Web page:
1. ## Implicit Differentiations

I understand the concept behind this type of funciton, but am unable to simplify it into the for that my teacher wants:

2x^2-3y^2 = 4, d^2y/dx^2 (second derivative)

Also, how do I get my questions in the proper format? I notice mine are crude and basic compared to some here.

Thanks for your help, and sorry to waste your time with such a simple question.

2. Hello,

I'll show you how to do. After that, it'd be nice if you tried to do some others
Originally Posted by Dack1000
I understand the concept behind this type of funciton, but am unable to simplify it into the for that my teacher wants:

2x^2-3y^2 = 4, d^2y/dx^2 (second derivative)

Also, how do I get my questions in the proper format? I notice mine are crude and basic compared to some here.

Thanks for your help, and sorry to waste your time with such a simple question.
Well, your writing is very correct compared to some people
To see how to make these, go to the Latex help section, or click on the images I'll write

$2x^2-3y^2=4$

The aim is to differentiate the whole equation with respect to x, noting that y is a function of x. This latter remark means that you will have to use the chain rule every time y appears.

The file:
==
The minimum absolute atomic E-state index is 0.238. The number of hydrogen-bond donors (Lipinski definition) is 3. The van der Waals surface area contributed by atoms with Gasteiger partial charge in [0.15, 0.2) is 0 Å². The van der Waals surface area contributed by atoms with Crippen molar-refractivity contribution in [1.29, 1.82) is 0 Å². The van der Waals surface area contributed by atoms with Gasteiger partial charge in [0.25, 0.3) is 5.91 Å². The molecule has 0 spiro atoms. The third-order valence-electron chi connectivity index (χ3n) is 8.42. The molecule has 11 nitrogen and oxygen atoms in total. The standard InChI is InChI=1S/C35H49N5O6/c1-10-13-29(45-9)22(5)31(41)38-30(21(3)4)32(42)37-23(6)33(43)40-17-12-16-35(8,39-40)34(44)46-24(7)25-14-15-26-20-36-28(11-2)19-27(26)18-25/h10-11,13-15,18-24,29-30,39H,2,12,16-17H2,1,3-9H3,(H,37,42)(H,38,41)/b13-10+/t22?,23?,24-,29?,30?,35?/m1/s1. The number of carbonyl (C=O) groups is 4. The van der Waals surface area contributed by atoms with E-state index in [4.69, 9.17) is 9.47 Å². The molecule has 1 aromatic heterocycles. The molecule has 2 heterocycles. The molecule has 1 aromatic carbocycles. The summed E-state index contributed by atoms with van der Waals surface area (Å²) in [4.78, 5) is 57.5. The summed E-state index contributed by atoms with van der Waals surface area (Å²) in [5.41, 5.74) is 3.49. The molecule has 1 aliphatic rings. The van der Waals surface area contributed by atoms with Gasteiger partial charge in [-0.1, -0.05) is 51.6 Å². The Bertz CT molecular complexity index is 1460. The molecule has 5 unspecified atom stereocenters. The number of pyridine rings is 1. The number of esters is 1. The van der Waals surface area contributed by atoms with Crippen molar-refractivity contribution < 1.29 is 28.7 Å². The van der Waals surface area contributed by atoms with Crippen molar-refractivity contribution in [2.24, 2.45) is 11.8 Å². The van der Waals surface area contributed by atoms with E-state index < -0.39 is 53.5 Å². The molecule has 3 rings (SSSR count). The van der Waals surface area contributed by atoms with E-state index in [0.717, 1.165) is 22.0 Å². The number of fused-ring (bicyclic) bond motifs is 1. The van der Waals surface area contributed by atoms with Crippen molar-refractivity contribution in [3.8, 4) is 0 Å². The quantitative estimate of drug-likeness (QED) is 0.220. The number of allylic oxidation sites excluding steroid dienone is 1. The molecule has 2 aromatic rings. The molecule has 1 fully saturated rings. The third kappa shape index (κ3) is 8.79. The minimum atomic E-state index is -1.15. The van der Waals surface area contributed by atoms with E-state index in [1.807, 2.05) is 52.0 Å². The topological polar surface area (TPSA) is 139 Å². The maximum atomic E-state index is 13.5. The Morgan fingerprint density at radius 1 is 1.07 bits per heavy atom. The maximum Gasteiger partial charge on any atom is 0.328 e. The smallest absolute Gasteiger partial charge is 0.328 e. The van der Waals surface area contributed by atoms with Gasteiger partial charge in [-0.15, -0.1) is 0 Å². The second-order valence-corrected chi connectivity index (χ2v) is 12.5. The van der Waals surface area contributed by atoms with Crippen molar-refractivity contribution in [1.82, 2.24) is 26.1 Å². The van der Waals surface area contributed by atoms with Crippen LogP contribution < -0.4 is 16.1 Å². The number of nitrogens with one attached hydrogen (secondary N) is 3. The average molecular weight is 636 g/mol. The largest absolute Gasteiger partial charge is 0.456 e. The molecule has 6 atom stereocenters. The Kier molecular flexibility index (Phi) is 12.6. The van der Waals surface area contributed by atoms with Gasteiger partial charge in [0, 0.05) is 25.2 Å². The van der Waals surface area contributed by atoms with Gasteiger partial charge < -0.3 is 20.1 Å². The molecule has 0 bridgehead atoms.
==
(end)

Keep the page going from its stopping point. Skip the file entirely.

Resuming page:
For more convenience, let $y'=\frac{dy}{dx}$

$(2x^2)'=2(x^2)'=2(2x)=4x$

$(-3y^2)'=-3(y^2)'=-3 \left(2 \cdot y' \cdot y\right)=-6 \cdot y' \cdot y$

$(4)'=0$

So after differentiating one time, we have :

$4x-6y'y=0 \implies 2x-3y'y=0$

Isolate y' :

$\boxed{y'=\frac{2x}{3y}}$

_____________________________________________

Get back to $2x-3y'y=0$ and do it the same way.

$(2x)'=2$

$(-3y'y)'=-3y''y-3(y')^2$, by using the product rule.

So we have $2-3y''y-3(y')^2=0$

Isolate $y''=\frac{d^2y}{dx^2}$ :

$y''=\frac{2-3(y')^2}{3y}$

Now substitute with the boxed equation :

$y''=\frac{2-3 \left(\tfrac{2x}{3y}\right)^2}{3y}=\frac{2-3 \left(\tfrac{4x^2}{9y^2}\right)}{3y}=\frac{6y^2-4x^2}{3y^2 \cdot y}=\frac{6y^2-4x^2}{3y^3}$

Now, use the very first equation $2x^2-3y^2=4$. From this one, we get $2x^2=4+3y^2 \implies 4x^2=8+6y^2$

Substitute that in the latter expression for y'' and you'll find the result^^

3. Ok... Thanks. I get it now. My teacher actually showed your way of doing it as well, but then said it was "too complicated" and shwed a different way, but I think your way is better.

Thanks again.